Written by Birth Sense,
Meet Dr. Justin Case. Handsome, personable, and a recent graduate of one of the top OB residency programs in the country. He immediately developed a huge following of patients who loved his friendly banter in the exam room. Women appreciated the fact that he promised them a family-centered birth, and his support of patient rights.
When it came down to delivery day, however, it seemed that all of his promises evaporated. Rhonda had been thrilled to find a provider who was willing to accept her birth plan. Things didn’t start off the way she’d planned.
Rhonda woke up early in the morning to her water breaking. The fluid was clear, she didn’t have group B strep, and she knew her baby had dropped into the pelvis, head first, a week ago. She wasn’t having contractions, and so she wanted to stay home until contractions began. She called Dr. Case. and told him what her plan was.
“Well, Rhonda,” Dr. Case began. “I’d like you to come on in to the hospital just in case you might develop an infection.” Rhonda, trusting her doctor’s opinion, came in to the hospital. There, the nurse started an IV, even though it was not on her birth plan. “It’s just in case you should bleed too much after delivery; then we can give you medication immediately. It’s what Dr. Case wants”.
Next, it was the continual fetal monitor. Rhonda wanted to walk around, trying to stimulate contractions. Dr. Case had different ideas. “I want you to be on the monitor, just in case there’s a problem with the umbilical cord proplapsing, since your water’s broken.”
Dr. Case also wanted to do a vaginal exam to check Rhonda’s dilation. Rhonda knew that this would increase her risk of infection and asked him to wait, but Dr. Case told her that it was important to do this exam just in case the baby might have turned breech since her last exam.
Next, Dr. Case wanted to give Rhonda a pill called Cytotec, which was supposed to help “ripen” the cervix. Rhonda reminded him that she wanted to wait and let contractions begin on their own, but Dr. Case told her that it was really important to get labor going just in case an infection might develop.
The nurse was having a hard time monitoring Rhonda’s contractions after she got the Cytotec, so Dr. Case put in an intrauterine pressure catheter, to measure the intensity of contractions, just in case they got too frequent or strong, she could be given medication to stop them.
A short while after getting the medication, the baby’s heart rate had a decrease in variability. Rhonda knew that this could be a normal sleep cycle of the baby, but Dr. Case decided it was important to put in an internal fetal monitor, just in case the decrease in variability indicated fetal distress.
Now Rhonda’s contractions were becoming painful. She wanted to get into the jacuzzi and let the warm water jets pound on her back, but Dr. Case said it was better to stay in bed so that she could be monitored, just in case there was any problem. Rhonda found the bed to be the most painful place to endure contractions, and soon requested something for pain. She got an epidural and was comfortable within a short time.
A couple of hours after the epidural, Rhonda developed a fever. She had no signs of a uterine infection, but Dr. Case ordered an antibiotics just in case she had an infection. Dr. Case didn’t think her contractions were as strong as they should be. Rhonda knew that first babies often take longer than the average labor is thought to last, and asked for more time to dilate. But Dr. Case thought it prudent to give her pitocin just in case there was a problem with the labor, so that it wouldn’t go on too long.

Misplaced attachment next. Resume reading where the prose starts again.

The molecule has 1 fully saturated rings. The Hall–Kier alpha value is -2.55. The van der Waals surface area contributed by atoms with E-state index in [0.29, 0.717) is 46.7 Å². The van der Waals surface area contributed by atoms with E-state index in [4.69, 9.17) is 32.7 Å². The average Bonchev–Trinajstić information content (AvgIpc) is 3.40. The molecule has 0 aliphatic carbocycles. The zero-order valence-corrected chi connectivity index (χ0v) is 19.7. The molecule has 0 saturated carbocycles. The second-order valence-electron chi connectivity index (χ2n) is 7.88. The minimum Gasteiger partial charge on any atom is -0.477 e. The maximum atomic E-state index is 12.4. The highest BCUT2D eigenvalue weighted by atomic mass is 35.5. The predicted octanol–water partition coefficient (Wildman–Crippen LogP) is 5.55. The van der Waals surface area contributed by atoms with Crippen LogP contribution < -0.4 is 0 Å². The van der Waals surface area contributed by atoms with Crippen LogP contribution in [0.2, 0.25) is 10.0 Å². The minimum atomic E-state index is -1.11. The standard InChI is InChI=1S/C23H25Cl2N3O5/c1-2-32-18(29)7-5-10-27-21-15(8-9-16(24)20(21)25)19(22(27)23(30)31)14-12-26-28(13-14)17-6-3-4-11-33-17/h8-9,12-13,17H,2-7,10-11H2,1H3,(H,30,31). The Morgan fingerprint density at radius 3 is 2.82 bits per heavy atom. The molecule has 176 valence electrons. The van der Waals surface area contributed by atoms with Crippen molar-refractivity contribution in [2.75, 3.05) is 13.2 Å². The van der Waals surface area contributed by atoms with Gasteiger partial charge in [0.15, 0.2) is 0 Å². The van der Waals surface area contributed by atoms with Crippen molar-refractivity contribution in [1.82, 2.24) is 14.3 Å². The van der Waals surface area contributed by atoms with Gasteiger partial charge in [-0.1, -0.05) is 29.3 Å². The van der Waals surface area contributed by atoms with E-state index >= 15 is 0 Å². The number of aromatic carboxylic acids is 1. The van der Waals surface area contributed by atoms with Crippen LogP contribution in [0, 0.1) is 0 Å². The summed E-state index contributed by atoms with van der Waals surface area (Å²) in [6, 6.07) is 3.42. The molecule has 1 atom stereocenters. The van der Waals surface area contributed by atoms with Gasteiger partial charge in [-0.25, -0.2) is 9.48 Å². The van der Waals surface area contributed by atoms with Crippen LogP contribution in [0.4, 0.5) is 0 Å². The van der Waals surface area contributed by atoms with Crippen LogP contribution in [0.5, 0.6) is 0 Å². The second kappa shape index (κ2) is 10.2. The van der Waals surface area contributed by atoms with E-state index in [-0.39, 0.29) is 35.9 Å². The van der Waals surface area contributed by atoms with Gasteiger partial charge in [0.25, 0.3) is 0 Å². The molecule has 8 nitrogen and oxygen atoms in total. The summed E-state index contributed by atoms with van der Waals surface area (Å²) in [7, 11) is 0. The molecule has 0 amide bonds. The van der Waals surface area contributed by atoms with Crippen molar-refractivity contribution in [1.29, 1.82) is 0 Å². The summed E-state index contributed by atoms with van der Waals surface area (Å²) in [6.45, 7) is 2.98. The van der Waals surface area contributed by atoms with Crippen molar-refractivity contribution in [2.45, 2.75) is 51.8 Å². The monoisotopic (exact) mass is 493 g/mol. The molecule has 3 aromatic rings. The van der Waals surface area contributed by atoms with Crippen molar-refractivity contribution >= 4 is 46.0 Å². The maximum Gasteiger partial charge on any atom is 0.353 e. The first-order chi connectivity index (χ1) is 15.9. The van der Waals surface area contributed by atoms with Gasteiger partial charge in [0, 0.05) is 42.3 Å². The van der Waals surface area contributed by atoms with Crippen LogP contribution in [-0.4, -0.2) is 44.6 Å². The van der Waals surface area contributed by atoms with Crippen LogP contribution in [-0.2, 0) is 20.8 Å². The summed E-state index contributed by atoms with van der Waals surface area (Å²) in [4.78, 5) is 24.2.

Soon after receiving the pitocin, the baby had some deep drops in the heart rate. Rhonda was moved from side to side, a difficult undertaking considering that her legs were dead weight and she had a half dozen wires coming out of her and connected to her. The position changes did no good, and Dr. Case came in to talk to her about a c-section. By this time, the baby’s heart rate had recovered, and Rhonda begged to turn the pitocin off and try laboring a little longer on her own. Dr. Case demurred, stating that he felt safer doing the c-section just in case there was a cord wrapped around the baby’s neck. He didn’t want Rhonda’s baby to have to ride the little school bus someday!
Rhonda reluctantly signed the papers consenting for the c-section. During the surgery, she begged to be allowed to hold her baby, but was told it was not permitted, just in case she might accidentally touch the sterile surgical drapes. Rhonda’s baby weighed 8 1/2 pounds, and was given a bottle against her wishes, just in case the baby might have low blood sugar. Formula was recommended for supplementation, just in case of jaundice developing, and vitamin K just in case the baby might develop a bleeding problem. Eye drops were given just in case Rhonda’s husband had been fooling around behind her back and given her a sexually transmitted disease. Pitocin was run through her IV for four hours after delivery, just in case she might bleed too much, and the nurses rubbed her uterus painfully every fifteen minutes just in case it might not be as contracted as they liked.
Rhonda’s baby was taken to the nursery because his lungs sounded a little wet, and the nurse wanted to keep an eye on him just in case he developed breathing problems. Rhonda lay in her bed, her arms aching to hold her baby.
And at the end of the day, Dr. Justin Case went home, sat in his recliner, and smiled with satisfaction at the thought of another healthy baby brought safely into the world.